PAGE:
Characterization of the maize b-32 ribosome inactivating protein and its interaction with fungal pathogen development


Plants respond to attack by pathogenic fungi with a complex network of responses, including the production and accumulation of proteins, such as the Ribosome Inactivating Proteins (RIPs) that are toxic or inhibitory to pathogens. In maize endosperm, a cytosolic albumin termed b-32 (RIP1) is synthesized in temporal and quantita¬tive coordination with the deposition of storage proteins. Research has shown that b-32 is able to i) enzymati¬cally inactive ribosomes modifying rRNA inhibiting protein synthesis in vitro, ii) inhibit the growth of Rhizoctonia solani mycelia in an in vitro and in planta assays, iii) reduce Fusarium culmorum head blight in wheat transgenic plants expressing b-32, and iv) diminish Fusarium verticillioides attack symptoms in leaf tissues assays of maize transgenic expressing ectopically b-32 protein. Similarly to other RIPs, maize b-32 is accumulated in the seed as an inactive precursor, which is converted into an active form by proteolytic processing which removes peptide segments from the N (residues 1-16 of pro-RIP) and C (residues 295-301) termini and also from the center (linker domain) of the polypeptide. In this review we will summarize evidence and advances related to the ability of the b-32 protein in contrasting pathogen attacks by considering and describing i) in vivo b-32 antifungal activity and ii) in vitro fungal development inhibition. These data provide information for assessing b-32 in developing plants with a higher capacity to contrast damages induced by pathogens.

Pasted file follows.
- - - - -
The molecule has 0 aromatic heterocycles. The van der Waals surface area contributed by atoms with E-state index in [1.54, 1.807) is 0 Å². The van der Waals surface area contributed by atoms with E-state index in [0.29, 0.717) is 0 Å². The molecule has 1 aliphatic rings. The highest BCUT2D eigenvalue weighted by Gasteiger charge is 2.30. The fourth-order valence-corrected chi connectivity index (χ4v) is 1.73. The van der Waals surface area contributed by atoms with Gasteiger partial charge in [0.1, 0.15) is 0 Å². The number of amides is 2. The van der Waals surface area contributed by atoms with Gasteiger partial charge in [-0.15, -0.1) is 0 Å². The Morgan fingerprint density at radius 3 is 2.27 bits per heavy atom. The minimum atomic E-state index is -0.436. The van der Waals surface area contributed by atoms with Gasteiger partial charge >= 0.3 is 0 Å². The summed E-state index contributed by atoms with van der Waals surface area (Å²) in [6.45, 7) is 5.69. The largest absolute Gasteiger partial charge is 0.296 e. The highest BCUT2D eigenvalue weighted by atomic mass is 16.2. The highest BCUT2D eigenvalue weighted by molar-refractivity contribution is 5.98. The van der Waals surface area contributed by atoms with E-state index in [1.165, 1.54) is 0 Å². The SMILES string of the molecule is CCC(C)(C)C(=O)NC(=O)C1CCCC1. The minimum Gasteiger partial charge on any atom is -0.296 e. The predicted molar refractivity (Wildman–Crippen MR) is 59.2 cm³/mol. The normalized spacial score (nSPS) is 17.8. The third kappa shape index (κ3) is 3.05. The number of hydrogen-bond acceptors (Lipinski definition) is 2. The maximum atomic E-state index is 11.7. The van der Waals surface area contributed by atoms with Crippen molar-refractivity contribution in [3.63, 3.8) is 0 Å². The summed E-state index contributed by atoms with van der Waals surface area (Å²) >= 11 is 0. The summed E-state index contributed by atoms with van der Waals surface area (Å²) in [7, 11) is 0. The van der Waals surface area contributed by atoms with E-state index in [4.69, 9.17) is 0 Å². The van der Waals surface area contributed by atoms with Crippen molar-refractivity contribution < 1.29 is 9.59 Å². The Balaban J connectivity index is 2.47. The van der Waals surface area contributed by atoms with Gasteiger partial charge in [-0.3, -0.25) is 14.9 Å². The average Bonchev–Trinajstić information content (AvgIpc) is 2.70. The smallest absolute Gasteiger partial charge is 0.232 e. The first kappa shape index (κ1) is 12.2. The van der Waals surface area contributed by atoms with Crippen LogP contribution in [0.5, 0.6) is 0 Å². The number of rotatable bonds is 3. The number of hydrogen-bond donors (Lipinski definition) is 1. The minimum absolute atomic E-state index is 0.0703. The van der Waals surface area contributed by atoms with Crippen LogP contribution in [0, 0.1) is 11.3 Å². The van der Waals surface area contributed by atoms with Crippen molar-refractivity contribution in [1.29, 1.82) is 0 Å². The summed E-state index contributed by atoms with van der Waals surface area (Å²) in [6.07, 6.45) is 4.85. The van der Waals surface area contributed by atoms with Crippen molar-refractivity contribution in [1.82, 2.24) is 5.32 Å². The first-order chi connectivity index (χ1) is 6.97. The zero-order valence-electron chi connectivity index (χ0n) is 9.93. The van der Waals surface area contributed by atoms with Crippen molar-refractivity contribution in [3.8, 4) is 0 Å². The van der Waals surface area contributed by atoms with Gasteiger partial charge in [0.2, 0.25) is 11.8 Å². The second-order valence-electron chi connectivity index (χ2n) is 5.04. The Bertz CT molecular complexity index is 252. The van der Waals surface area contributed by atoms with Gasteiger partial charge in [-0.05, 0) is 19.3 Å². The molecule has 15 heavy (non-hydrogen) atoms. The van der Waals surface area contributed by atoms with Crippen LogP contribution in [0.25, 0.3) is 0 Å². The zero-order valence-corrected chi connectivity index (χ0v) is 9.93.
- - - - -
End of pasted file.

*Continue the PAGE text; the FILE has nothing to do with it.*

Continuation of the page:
Ribosome-Inactivating Proteins, b-32, antifungal protein, Fusarium

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Maydica - A journal devoted to maize and allied species

ISSN: 2279-8013